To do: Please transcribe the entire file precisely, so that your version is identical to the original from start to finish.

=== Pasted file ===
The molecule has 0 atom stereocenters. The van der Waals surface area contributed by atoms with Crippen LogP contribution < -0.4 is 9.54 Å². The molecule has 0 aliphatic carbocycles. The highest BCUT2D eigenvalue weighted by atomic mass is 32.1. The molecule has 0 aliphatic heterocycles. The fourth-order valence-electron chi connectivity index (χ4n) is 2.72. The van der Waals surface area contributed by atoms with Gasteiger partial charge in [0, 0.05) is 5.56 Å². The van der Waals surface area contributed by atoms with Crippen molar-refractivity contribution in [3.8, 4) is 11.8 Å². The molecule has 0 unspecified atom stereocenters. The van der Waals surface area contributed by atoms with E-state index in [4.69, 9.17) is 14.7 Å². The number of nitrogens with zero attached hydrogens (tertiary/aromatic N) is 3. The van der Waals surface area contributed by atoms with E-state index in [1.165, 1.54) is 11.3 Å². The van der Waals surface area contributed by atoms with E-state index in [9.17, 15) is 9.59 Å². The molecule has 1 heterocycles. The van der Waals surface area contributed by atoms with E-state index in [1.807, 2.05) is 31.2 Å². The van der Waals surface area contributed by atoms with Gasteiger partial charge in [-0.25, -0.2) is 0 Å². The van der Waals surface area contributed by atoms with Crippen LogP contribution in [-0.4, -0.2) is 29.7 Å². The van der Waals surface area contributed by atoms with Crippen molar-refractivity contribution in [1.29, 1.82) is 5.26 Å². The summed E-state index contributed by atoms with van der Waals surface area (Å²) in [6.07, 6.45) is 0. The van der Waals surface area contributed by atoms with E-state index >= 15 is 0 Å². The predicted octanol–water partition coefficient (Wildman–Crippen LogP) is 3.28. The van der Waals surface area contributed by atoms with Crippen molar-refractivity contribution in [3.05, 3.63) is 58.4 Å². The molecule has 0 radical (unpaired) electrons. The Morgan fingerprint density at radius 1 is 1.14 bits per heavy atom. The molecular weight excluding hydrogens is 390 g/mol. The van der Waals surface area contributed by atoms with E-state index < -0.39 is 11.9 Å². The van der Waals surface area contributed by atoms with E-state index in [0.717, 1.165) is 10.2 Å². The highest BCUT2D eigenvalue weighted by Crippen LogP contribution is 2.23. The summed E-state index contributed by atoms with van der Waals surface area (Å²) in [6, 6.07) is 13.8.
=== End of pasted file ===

The molecule has 0 atom stereocenters. The van der Waals surface area contributed by atoms with Crippen LogP contribution < -0.4 is 9.54 Å². The molecule has 0 aliphatic carbocycles. The highest BCUT2D eigenvalue weighted by atomic mass is 32.1. The molecule has 0 aliphatic heterocycles. The fourth-order valence-electron chi connectivity index (χ4n) is 2.72. The van der Waals surface area contributed by atoms with Gasteiger partial charge in [0, 0.05) is 5.56 Å². The van der Waals surface area contributed by atoms with Crippen molar-refractivity contribution in [3.8, 4) is 11.8 Å². The molecule has 0 unspecified atom stereocenters. The van der Waals surface area contributed by atoms with E-state index in [4.69, 9.17) is 14.7 Å². The number of nitrogens with zero attached hydrogens (tertiary/aromatic N) is 3. The van der Waals surface area contributed by atoms with E-state index in [1.165, 1.54) is 11.3 Å². The van der Waals surface area contributed by atoms with E-state index in [9.17, 15) is 9.59 Å². The molecule has 1 heterocycles. The van der Waals surface area contributed by atoms with E-state index in [1.807, 2.05) is 31.2 Å². The van der Waals surface area contributed by atoms with Gasteiger partial charge in [-0.25, -0.2) is 0 Å². The van der Waals surface area contributed by atoms with Crippen LogP contribution in [-0.4, -0.2) is 29.7 Å². The van der Waals surface area contributed by atoms with Crippen molar-refractivity contribution in [1.29, 1.82) is 5.26 Å². The summed E-state index contributed by atoms with van der Waals surface area (Å²) in [6.07, 6.45) is 0. The van der Waals surface area contributed by atoms with E-state index >= 15 is 0 Å². The predicted octanol–water partition coefficient (Wildman–Crippen LogP) is 3.28. The van der Waals surface area contributed by atoms with Crippen molar-refractivity contribution in [3.05, 3.63) is 58.4 Å². The molecule has 0 radical (unpaired) electrons. The Morgan fingerprint density at radius 1 is 1.14 bits per heavy atom. The molecular weight excluding hydrogens is 390 g/mol. The van der Waals surface area contributed by atoms with E-state index < -0.39 is 11.9 Å². The van der Waals surface area contributed by atoms with E-state index in [0.717, 1.165) is 10.2 Å². The highest BCUT2D eigenvalue weighted by Crippen LogP contribution is 2.23. The summed E-state index contributed by atoms with van der Waals surface area (Å²) in [6, 6.07) is 13.8.